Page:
Studying case law, one must start from the first landmark case and proceed to the latest one to understand the evolution of the law over the years. The same approach must be taken to study constitutional law as well although compared to other laws, constitutional law tends to demand a far more focused approach together with consistent engagement. 

After an in-depth understanding of the Constitution from a sufficiently detailed book, one can move to the multiple-choice questions (MCQs) for a better recall of the key facts relating to the constitution and relevant case law. The process, however, should not be reversed. Go from a textbook understanding to the multiple-choice questions, and not the other way round. The MCQs are recall devices and must be used to keep the specific provisions and case laws in mind so that those little things do not slip through the cracks as you master the tougher aspects of the subject, but cannot improve one’s understanding of the law.  

Students sometimes go through the Constitution diligently but ignore the Schedules appended at the end of the Constitution, which are as much part of the Constitution as any other part. The Schedules must be read and understood in conjunction with the corresponding constitutional provisions for a better understanding and easier recall. 

Important Features and Provisions
Certain parts and features of the Constitution require special focus for just about any competitive examination, and different methods can be adopted to improve understanding and retention, but making charts with notes in the margins works pretty well for the purpose. Some people like hanging charts from the wall to keep looking at it every now and then to revisit and revise on the go. 

The framers of the Indian Constitution borrowed several tested features from the constitutions of different countries so that they could give India a constitution that suited Indian conditions and also kept India in step with the forward marching modern world. For instance, bicameral legislature came from Britain, Fundamental Rights and an Independent Judiciary from the US Constitution, Directive Principles of State Police from the Irish Constitution, Advisory Jurisdiction of the Supreme Court from the Canadian Constitution, and so on. This should not be hard to memorize although it can be confusing to some in the beginning. Also, Judicial Review is said to have come from the American Constitution, but it has been read into the American Constitution by judicial interpretation and does not find explicit mention in the text of the US Constitution.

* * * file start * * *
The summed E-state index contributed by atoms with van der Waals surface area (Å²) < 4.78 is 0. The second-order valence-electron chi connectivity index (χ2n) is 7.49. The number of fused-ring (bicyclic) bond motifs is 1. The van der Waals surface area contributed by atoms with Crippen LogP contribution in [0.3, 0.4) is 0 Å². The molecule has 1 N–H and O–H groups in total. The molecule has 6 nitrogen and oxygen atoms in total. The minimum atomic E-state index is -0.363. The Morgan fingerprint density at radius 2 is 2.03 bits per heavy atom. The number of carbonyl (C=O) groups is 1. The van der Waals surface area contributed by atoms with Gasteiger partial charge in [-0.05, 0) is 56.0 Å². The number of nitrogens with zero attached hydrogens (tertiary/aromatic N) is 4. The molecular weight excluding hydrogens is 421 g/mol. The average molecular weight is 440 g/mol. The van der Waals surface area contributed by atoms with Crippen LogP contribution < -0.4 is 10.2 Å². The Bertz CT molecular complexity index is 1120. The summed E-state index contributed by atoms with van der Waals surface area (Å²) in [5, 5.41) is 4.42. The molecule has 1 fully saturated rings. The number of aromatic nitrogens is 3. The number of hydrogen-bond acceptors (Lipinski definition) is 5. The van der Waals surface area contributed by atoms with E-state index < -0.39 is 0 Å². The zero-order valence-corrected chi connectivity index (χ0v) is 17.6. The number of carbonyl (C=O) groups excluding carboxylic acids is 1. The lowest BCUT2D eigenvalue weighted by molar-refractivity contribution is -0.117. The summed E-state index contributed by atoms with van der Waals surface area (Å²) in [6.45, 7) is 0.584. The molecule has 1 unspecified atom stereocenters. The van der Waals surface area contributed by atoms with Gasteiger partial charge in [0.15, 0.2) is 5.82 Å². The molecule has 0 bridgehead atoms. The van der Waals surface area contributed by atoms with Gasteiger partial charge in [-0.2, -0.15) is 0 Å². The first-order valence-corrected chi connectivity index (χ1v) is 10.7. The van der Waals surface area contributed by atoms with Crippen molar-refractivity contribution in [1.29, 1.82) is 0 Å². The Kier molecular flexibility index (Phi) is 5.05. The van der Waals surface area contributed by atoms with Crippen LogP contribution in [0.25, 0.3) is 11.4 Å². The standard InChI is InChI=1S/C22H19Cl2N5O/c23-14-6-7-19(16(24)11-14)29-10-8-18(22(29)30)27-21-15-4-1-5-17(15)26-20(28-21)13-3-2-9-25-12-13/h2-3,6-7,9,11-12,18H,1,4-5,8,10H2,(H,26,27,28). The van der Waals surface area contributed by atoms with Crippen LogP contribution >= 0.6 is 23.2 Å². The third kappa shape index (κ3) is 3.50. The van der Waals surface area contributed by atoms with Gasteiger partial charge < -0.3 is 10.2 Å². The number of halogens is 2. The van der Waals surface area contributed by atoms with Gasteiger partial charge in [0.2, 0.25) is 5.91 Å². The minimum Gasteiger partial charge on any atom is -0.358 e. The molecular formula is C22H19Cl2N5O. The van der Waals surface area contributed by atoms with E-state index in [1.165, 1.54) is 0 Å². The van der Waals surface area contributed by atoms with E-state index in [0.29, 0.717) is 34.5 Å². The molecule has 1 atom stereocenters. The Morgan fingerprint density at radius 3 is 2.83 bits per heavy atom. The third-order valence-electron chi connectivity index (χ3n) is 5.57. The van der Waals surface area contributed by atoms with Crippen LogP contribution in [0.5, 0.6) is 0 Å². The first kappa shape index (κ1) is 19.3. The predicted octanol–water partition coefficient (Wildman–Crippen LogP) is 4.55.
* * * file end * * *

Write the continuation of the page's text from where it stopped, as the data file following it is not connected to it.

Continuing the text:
Preamble, Part III and Part IV must be thoroughly understood, and while Directive Principles of State Policy are important as a whole, Article 39A, Article 43, Article 44, Article 45, Article 48A, and Article 50 are of particular importance. 

Furthermore, Article 74, Article 76, Article 78, Article 112, Article 123, Article 143, Article 148, Article 161, Article 173, Article 178, Article 213, Article 214, Article 226, Article 280, Article 312, Article 343, Article 352, Article 368, and Article 370 are some of the other important constitutional provisions. 

Among the Schedules, Schedule 3, Schedule 7, and Schedule 9 have to be paid careful attention to, and among the Constitutional Amendments, Seventh, Tenth, Twelfth, Forty-Second, Sixty-First, Seventy-First, Seventy-Third, Seventy-Fourth, Eighty-Seventh, Ninety-Fifth, Ninety-Seventh, Hundredth, One Hundred Third, and One Hundred Fourth are significant.

For better retention, the most effective way is to keep aside some time every day to study the Constitution and to rush through the chart and short notes to keep the information fresh for ready recall. During the time one keeps aside for studying the Constitution, one should start by going through the provisions of the Constitution, referring to the relevant case law, and then one should move on to the chart and notes, after which one would do well to attempt a few MCQs from any of the several reliable guidebooks available for the purpose. This would keep all the information tightly interconnected, making it easier to summon the information at will by way of associative recall. That is the most straightforward way of retaining a lot of information, but you can always make suitable changes to the process depending upon what works best for you. 

*Dr Manish Arora, Advocate Supreme Court of India; Editor-in-Chief Lawyers Update; President Universal Institute of Legal Studies; Adjunct Professor Galgotias University Noida; Member Board of Legal Studies Amity University; Member Academic Advisory Council Lloyd Law College
President Harvard Club of India 2008 -2010